– Seinfeld. This is an interesting one, because it’s still on the Nielsen rankings with 9.9 million hours, after weeks of 9.8 and 9.7. That’s solid, but I’m curious how long it holds on for. Based on the top ten data, it should have dropped off now. So we’ll see how it holds up. There is also the possibility that the top ten data (including maybe the hours viewed data) have time limits so after a certain date after release they are no longer included. I need to test this theory.
– My Name, a Korean crime/revenge drama released on 15-October will be a fun one to track after the success of Squid Game. It won’t achieve the same level of success, and it’s doing well globally, but how will it compare to other foreign language titles in the U.S.? Does Squid Game open up new opportunities? Currently, it had 4.6 million hours in its second week of release, good for 73rd out of 88 season 1 launches in the data set.
– Dog Not Barking of the Week: I Know What You Did Last Summer on Prime Video. This YA adaptation has all the hallmarks of a show that would take over Netflix a la Virgin River or Outer Banks. And it’s based on good IP during Halloween season. And yet it didn’t make the Nielsen ratings, so Prime Video has the biggest flop of the week.
– Other confirmed titles that missed the rankings after debuting the week before: Disney+’s Just Beyond, Hulu’s Dopesick, Netflix’s The Movies That Made Us and Prime Video’s If You Give a Mouse a Cookie. That last title has over 50 episodes, so if it resonated with kids—and I don’t think Prime Video does; Apple TV+ may have already passed them with children—we’d have seen it. Dopesick is the lone weekly release, so it could have a slow burn.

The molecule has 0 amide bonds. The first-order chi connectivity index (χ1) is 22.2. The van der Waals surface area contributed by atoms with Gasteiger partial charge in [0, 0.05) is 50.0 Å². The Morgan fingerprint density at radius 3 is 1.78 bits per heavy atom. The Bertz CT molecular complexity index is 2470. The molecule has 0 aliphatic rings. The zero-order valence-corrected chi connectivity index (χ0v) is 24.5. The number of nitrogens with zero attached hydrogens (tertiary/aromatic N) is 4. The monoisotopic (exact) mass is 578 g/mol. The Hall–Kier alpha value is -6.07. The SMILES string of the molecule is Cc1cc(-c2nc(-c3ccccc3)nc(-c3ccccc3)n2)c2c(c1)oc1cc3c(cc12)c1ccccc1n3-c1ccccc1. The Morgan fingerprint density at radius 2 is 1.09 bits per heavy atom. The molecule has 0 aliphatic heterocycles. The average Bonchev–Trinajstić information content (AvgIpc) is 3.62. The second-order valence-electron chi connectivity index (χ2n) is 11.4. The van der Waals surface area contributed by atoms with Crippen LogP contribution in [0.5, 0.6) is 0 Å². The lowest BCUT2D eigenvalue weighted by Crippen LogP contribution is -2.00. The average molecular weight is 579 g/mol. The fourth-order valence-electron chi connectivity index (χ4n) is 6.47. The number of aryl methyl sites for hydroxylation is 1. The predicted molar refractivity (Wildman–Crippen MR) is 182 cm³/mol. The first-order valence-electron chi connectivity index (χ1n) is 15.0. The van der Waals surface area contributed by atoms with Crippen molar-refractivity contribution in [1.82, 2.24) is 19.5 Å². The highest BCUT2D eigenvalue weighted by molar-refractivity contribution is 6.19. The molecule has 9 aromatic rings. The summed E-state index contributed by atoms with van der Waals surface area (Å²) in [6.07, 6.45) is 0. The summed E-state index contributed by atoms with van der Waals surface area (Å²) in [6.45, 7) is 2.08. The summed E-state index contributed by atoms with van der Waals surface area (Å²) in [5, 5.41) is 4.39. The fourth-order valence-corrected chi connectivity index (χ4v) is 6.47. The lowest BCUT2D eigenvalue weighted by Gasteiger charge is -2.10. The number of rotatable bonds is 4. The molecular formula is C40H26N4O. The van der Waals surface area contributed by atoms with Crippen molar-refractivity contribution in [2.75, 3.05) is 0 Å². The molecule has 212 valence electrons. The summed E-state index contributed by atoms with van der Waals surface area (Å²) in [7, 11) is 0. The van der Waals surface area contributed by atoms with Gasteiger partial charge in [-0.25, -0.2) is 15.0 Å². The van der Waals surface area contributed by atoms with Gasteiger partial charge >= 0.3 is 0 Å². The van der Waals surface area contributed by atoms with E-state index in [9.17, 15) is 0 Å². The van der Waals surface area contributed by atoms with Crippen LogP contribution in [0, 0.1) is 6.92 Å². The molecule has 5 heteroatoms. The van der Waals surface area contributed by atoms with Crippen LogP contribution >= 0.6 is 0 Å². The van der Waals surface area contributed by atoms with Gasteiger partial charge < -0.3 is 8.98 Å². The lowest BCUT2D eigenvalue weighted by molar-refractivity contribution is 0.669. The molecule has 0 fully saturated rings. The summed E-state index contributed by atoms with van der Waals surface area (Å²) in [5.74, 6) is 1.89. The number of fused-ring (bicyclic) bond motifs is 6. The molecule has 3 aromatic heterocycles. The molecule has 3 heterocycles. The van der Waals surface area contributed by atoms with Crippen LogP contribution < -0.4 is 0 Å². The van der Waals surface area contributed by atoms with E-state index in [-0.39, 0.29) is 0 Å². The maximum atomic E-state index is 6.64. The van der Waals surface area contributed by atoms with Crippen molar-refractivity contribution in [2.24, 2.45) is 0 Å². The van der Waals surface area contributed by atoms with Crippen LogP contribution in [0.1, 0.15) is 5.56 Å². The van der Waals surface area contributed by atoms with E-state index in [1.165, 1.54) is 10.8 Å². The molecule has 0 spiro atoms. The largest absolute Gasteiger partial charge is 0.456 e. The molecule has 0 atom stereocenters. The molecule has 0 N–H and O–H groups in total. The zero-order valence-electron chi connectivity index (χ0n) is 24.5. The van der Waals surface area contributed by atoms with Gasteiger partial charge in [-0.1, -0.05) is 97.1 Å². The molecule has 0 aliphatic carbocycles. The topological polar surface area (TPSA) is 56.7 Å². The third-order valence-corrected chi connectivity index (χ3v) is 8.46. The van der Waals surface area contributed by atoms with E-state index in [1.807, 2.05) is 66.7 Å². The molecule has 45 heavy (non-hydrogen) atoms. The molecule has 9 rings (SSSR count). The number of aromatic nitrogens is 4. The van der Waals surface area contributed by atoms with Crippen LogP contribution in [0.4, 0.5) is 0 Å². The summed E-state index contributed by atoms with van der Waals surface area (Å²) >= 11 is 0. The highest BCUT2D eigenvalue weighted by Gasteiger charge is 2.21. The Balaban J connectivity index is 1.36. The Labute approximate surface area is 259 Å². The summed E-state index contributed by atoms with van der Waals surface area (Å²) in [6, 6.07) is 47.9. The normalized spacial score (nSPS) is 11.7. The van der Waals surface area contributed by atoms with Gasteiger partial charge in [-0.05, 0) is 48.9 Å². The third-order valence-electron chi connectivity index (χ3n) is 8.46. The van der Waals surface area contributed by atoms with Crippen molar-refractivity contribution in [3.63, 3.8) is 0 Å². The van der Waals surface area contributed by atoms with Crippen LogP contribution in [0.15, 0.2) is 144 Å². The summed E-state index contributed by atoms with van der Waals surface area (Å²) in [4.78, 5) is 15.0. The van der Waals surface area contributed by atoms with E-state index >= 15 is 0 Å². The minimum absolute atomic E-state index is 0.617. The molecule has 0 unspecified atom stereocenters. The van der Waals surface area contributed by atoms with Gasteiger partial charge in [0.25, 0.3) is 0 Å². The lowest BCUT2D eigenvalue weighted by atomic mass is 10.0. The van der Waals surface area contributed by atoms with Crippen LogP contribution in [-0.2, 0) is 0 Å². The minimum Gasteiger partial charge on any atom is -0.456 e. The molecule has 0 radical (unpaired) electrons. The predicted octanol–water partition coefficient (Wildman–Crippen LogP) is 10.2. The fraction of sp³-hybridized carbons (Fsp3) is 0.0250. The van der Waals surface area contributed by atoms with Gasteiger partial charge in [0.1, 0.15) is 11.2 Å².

– Biggest Dog Not Barking Candidate of the Week: Sex, Love & Goop on Netflix. Released on 21-Oct, this title didn’t make the ratings and I have to ask: does any real person actually follow or use Goop? I know that the media writes about it all the time…but what data do we have this is a successful media business? Let’s see if this show proves me wrong next week.
The big release of the week in streaming films was Duuuuuuuuuuuuuuuuuuuuuune, HBO’s buzzy, hopefully franchise-starting film what one website called “the most anticipated sci-fi film of the year”. So did it do well enough to get a sequel? It did. Because HBO Max/Warner Media is desperate for franchises.
But is it a hit?
This week, for the first time, I’m using Samba TV data in a visual. Here are the top Samba TV data points I’ve collected to date—using any open source news site—and even some “future” releases. These are, as far as I can tell, opening weekend points:
Other data firms had slightly better results. Reelgood, for example, had Dune as one of the most in-demand films, though this could be more a sign of interest in the buzz than actual viewership:
Plus, you know, it did gross $95 million dollars in the U.S. and $258 million more globally. (That’s approximately $354 million more than Red Notice, Netflix’s current biggest film.)
So is it a hit? Probably not. I don’t hold the Red Notice performance against Dune, because Netflix just has more size than HBO Max. But according to Samba TV, Mortal Kombat outpaced Dune. I’d love to compare Nielsen viewership data as well, but HBO Max doesn’t release that either.
(For another take on Dune, Brandon Katz of Observer had a good write up too.)
Quick Notes on Film